Heather has joined the gym where she works. Growing increasingly concerned over my couch potato status, and habit of watching Jeremy Kyle all morning and the racing all afternoon, she felt cheered when I took receipt of nearly 5,000 leaflets advertising this website (rytonian.com) and set off into the fog to stuff them inside 5,000 letter boxes – yours will be one of them. Not all in one day of course, but three weeks later I’m half way through. I deliberately covered the big houses on the Main Road and Grange Road first, with their long drives, and steep steps, just to get them over with. An hour at a time increased to two, and now my leafleting stints last for three and a half hours as I progress to our surrounding villages. Heather noticed an upsurge in my happiness and general demeanour. She also noted, with equal satisfaction, that when she asked me which horse had won the 4.40 at Cheltenham, I was unable to answer. I had to look it up.
“Why don’t you join my gym?” She asked.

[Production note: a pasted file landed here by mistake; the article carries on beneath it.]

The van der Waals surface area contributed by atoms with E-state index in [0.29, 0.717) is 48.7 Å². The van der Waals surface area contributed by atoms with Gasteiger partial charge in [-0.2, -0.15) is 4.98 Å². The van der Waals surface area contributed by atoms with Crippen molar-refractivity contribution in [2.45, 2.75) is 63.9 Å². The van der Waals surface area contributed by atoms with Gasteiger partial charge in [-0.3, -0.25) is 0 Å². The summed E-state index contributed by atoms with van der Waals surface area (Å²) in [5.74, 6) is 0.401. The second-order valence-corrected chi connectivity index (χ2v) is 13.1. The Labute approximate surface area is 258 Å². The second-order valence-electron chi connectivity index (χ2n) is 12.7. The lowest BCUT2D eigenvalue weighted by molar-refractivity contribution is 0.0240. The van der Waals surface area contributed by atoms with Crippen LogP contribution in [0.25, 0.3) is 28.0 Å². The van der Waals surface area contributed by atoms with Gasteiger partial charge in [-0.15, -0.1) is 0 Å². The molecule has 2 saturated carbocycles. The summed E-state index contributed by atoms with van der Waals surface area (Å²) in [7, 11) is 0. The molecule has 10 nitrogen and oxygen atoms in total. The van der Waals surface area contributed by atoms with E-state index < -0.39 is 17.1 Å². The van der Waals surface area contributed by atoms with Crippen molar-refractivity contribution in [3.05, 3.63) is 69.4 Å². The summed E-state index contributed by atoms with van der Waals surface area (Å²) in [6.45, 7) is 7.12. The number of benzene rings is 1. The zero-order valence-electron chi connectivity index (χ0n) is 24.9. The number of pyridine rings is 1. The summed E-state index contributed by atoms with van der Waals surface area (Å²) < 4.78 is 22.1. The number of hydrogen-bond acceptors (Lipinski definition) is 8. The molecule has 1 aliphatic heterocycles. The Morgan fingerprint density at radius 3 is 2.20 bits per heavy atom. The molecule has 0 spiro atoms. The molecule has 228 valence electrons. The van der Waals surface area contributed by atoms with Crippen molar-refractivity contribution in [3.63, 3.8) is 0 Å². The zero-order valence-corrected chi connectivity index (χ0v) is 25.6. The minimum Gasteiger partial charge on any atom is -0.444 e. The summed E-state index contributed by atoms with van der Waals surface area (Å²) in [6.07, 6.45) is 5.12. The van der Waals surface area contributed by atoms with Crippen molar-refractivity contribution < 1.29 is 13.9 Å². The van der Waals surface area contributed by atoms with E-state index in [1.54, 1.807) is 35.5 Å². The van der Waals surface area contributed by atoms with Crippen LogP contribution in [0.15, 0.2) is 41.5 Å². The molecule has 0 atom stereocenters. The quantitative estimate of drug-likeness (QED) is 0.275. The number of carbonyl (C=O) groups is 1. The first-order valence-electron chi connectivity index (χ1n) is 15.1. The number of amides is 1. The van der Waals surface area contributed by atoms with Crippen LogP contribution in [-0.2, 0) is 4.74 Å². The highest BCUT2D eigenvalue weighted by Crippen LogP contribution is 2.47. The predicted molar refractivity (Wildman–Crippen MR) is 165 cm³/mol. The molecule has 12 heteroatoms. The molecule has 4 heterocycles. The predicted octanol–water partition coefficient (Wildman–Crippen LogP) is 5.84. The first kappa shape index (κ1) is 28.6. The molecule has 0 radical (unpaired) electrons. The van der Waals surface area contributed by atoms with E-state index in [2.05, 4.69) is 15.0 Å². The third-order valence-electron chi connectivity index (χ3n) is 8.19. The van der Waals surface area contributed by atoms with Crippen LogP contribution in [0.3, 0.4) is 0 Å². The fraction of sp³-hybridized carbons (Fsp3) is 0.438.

“Because it’s too far away.”
“There’s one in Gateshead.”
“I only finished working in Gateshead six months ago,” I told her, “I still need to have more time out before I re-acquaint myself with the place, much more.”
“Well you need to DO something, you stopped exercising, and then since you’ve been doing your leaflets you’re so much happier, but the leaflets aren’t going to last forever are they? If you don’t sort something out for yourself I will.”
At that moment I regarded myself as a martyr, whose unjust persecution equalled that of anything you would find in the pages of the Bible. Unable to think of a strategy with which to meet this crisis, I bought myself time by telling her I was giving the matter my serious consideration, and hoped she’d forget about it.
For a long time now, I’ve been dimly aware that there’s a gym over the top of the garage opposite Ryton Coop, but knowing about it was as far as it went. I’d rarely even glanced up. I’d formed the opinion (without any evidence to base it on whatsoever) that it was a place for sweaty male body builders, like the ones in Minder. Then a fellow library volunteer mentioned that she’s a member there. She is very nice, looks extremely fit, and is nothing like a male body builder. I had a look on-line at the Tri- It Gym and Fitness Centre, and began to wonder…..